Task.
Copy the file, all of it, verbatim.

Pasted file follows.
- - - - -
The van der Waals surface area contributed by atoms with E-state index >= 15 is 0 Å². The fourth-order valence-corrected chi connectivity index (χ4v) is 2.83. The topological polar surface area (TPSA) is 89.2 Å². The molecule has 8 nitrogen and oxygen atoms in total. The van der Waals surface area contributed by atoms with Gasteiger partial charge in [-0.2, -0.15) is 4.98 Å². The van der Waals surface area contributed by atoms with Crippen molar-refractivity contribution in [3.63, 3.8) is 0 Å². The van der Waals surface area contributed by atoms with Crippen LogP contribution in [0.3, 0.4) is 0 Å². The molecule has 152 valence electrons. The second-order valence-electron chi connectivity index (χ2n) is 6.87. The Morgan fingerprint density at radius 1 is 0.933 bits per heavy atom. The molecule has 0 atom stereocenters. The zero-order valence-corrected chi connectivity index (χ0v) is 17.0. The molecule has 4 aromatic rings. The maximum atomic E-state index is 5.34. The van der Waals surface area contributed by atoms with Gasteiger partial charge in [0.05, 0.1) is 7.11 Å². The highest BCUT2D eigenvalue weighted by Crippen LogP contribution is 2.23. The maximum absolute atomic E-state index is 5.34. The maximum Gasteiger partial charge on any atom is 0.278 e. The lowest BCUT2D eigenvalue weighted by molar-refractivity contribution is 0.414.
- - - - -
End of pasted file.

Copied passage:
The van der Waals surface area contributed by atoms with E-state index >= 15 is 0 Å². The fourth-order valence-corrected chi connectivity index (χ4v) is 2.83. The topological polar surface area (TPSA) is 89.2 Å². The molecule has 8 nitrogen and oxygen atoms in total. The van der Waals surface area contributed by atoms with Gasteiger partial charge in [-0.2, -0.15) is 4.98 Å². The van der Waals surface area contributed by atoms with Crippen molar-refractivity contribution in [3.63, 3.8) is 0 Å². The van der Waals surface area contributed by atoms with Crippen LogP contribution in [0.3, 0.4) is 0 Å². The molecule has 152 valence electrons. The second-order valence-electron chi connectivity index (χ2n) is 6.87. The Morgan fingerprint density at radius 1 is 0.933 bits per heavy atom. The molecule has 0 atom stereocenters. The zero-order valence-corrected chi connectivity index (χ0v) is 17.0. The molecule has 4 aromatic rings. The maximum atomic E-state index is 5.34. The van der Waals surface area contributed by atoms with Gasteiger partial charge in [0.05, 0.1) is 7.11 Å². The highest BCUT2D eigenvalue weighted by Crippen LogP contribution is 2.23. The maximum absolute atomic E-state index is 5.34. The maximum Gasteiger partial charge on any atom is 0.278 e. The lowest BCUT2D eigenvalue weighted by molar-refractivity contribution is 0.414.